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Aussies go thread bare to save amid fears of double dip recession


Aussies go thread bare to save amid fears of double dip recession


Spending less on new clothes is one of the top three strategies Australians have adopted to save money, according to a study by Nielsen, which adds to the story of consumers changing their spending habits as overseas fears of a GFC aftershock are reflected locally.

The other most common strategy adopted to cut back was a reduction in takeaway meals, closely followed by measures to save on gas and electricity. Conducted globally among 28,000 consumers, the study isolates rising utility costs, job security and the economy as the key drivers of lower spend.

Managing director of Nielsen Pacific, Chris Percy says consumers are preoccupied with factors such as deteriorating economic conditions overseas, the increasing cost of living and banks not passing on interest rate cuts.

“Australians are being hit hard by the increasing cost of living, and a lack of confidence in the marketplace will only serve to further impact discretionary spending as people opt to keep their wallets firmly in their pockets,” added Percy.

Sentiment in Australia appears to echo the fears of a double dip recession overseas, with almost two-thirds believing now was a ‘bad’ or ‘not so good’ time to buy discretionary items. This is in direct contrast from figures from two years ago, when 60% said now was a ‘good time’ to buy things.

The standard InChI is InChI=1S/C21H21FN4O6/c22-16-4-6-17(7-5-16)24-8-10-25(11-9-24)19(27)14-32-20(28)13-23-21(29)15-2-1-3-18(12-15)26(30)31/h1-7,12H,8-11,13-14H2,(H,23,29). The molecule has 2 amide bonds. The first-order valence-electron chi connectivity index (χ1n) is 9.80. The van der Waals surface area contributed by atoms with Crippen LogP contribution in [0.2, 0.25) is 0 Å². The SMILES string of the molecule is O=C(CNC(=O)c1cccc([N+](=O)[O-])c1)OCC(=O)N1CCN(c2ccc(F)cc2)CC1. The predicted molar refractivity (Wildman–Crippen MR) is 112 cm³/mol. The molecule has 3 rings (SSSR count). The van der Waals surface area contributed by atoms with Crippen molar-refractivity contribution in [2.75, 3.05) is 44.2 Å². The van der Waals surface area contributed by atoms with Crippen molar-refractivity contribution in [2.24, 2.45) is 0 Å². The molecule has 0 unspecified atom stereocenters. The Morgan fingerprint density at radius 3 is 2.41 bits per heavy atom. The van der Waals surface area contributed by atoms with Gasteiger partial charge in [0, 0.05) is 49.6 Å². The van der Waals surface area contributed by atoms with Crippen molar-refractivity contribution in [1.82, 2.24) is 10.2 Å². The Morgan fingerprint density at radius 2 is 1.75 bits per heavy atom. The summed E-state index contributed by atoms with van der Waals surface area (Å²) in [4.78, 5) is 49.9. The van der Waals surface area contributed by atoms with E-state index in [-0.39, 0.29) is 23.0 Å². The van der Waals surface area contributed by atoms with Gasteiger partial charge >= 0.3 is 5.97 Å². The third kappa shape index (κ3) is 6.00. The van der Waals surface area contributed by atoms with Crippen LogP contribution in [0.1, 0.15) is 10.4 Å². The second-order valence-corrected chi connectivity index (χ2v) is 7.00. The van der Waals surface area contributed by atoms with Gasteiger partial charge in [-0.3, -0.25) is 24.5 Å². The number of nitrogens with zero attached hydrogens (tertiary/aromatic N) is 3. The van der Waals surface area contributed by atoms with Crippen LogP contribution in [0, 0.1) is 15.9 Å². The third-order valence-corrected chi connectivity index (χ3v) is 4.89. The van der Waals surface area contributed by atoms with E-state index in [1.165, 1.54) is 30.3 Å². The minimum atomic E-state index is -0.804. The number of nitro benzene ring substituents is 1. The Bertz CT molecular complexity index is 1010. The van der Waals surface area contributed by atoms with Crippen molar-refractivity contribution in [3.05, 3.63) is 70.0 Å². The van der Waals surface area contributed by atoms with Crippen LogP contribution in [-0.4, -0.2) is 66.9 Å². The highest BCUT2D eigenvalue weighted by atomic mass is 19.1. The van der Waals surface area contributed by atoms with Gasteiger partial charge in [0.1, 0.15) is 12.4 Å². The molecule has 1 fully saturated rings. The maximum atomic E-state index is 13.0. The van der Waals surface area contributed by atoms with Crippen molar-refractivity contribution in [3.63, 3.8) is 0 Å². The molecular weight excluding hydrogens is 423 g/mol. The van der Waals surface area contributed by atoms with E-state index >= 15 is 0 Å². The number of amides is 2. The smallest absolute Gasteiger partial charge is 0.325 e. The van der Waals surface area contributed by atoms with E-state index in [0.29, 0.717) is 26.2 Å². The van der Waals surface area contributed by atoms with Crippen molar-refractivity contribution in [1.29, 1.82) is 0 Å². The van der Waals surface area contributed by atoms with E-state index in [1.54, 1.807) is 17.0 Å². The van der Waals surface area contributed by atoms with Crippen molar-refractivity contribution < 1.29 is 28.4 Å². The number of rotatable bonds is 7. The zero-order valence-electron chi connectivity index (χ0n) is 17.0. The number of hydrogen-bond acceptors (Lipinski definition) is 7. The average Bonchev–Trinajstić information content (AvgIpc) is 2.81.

Nielsen also found that 47% of Australians are putting a portion of their spare cash into savings and 30% allocate surplus funds to pay off debts including credit cards. However, nearly one in five claim to have no spare cash after living expenses are paid.

Compared with other countries around the world, Australia ranked 25 out of the 56 nations surveyed in terms of consumer confidence – just behind New Zealand, Israel and Pakistan.

“Poignantly, this is the first time Australia has dropped below New Zealand in terms of consumer confidence in the past year,” Percy adds. “While New Zealand consumer sentiment has remained relatively stagnant in recent times, Australia has experienced a number of fluctuations including a significant drop in confidence in 2012.”

Asia-Pacific nations come out on top overall making up seven of the 10 most optimistic countries. Indonesia, India and the Philippines recorded the highest levels of consumer confidence globally.

The European nations of Hungary, Portugal, Italy and Greece took out the bottom four spots.



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